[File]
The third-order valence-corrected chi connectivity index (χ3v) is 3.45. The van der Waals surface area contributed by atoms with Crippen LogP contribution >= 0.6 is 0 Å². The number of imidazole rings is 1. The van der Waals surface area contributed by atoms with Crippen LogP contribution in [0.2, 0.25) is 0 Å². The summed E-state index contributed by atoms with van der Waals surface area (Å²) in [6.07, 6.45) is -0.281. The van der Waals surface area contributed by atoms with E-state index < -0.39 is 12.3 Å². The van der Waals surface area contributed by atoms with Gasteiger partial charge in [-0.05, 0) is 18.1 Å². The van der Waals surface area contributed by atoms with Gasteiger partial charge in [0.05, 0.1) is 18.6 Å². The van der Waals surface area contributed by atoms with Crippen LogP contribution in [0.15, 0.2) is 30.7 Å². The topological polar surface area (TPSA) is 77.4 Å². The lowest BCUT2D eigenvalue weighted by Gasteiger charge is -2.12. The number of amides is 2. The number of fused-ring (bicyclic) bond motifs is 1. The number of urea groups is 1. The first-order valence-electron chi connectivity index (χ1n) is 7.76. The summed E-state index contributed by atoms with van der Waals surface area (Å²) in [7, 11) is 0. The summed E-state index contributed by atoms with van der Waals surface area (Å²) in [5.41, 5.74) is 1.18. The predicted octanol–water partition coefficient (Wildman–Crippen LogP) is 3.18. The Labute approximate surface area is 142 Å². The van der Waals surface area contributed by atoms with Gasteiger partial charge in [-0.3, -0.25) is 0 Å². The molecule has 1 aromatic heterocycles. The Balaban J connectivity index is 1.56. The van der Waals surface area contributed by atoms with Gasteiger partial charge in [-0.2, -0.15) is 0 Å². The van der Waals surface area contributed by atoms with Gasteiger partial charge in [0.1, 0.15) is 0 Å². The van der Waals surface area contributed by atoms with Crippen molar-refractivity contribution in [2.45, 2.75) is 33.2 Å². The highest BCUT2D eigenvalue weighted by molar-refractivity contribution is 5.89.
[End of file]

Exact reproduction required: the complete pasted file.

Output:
The third-order valence-corrected chi connectivity index (χ3v) is 3.45. The van der Waals surface area contributed by atoms with Crippen LogP contribution >= 0.6 is 0 Å². The number of imidazole rings is 1. The van der Waals surface area contributed by atoms with Crippen LogP contribution in [0.2, 0.25) is 0 Å². The summed E-state index contributed by atoms with van der Waals surface area (Å²) in [6.07, 6.45) is -0.281. The van der Waals surface area contributed by atoms with E-state index < -0.39 is 12.3 Å². The van der Waals surface area contributed by atoms with Gasteiger partial charge in [-0.05, 0) is 18.1 Å². The van der Waals surface area contributed by atoms with Gasteiger partial charge in [0.05, 0.1) is 18.6 Å². The van der Waals surface area contributed by atoms with Crippen LogP contribution in [0.15, 0.2) is 30.7 Å². The topological polar surface area (TPSA) is 77.4 Å². The lowest BCUT2D eigenvalue weighted by Gasteiger charge is -2.12. The number of amides is 2. The number of fused-ring (bicyclic) bond motifs is 1. The number of urea groups is 1. The first-order valence-electron chi connectivity index (χ1n) is 7.76. The summed E-state index contributed by atoms with van der Waals surface area (Å²) in [7, 11) is 0. The summed E-state index contributed by atoms with van der Waals surface area (Å²) in [5.41, 5.74) is 1.18. The predicted octanol–water partition coefficient (Wildman–Crippen LogP) is 3.18. The Labute approximate surface area is 142 Å². The van der Waals surface area contributed by atoms with Gasteiger partial charge in [-0.3, -0.25) is 0 Å². The molecule has 1 aromatic heterocycles. The Balaban J connectivity index is 1.56. The van der Waals surface area contributed by atoms with Gasteiger partial charge in [-0.2, -0.15) is 0 Å². The van der Waals surface area contributed by atoms with Gasteiger partial charge in [0.1, 0.15) is 0 Å². The van der Waals surface area contributed by atoms with Crippen molar-refractivity contribution in [2.45, 2.75) is 33.2 Å². The highest BCUT2D eigenvalue weighted by molar-refractivity contribution is 5.89.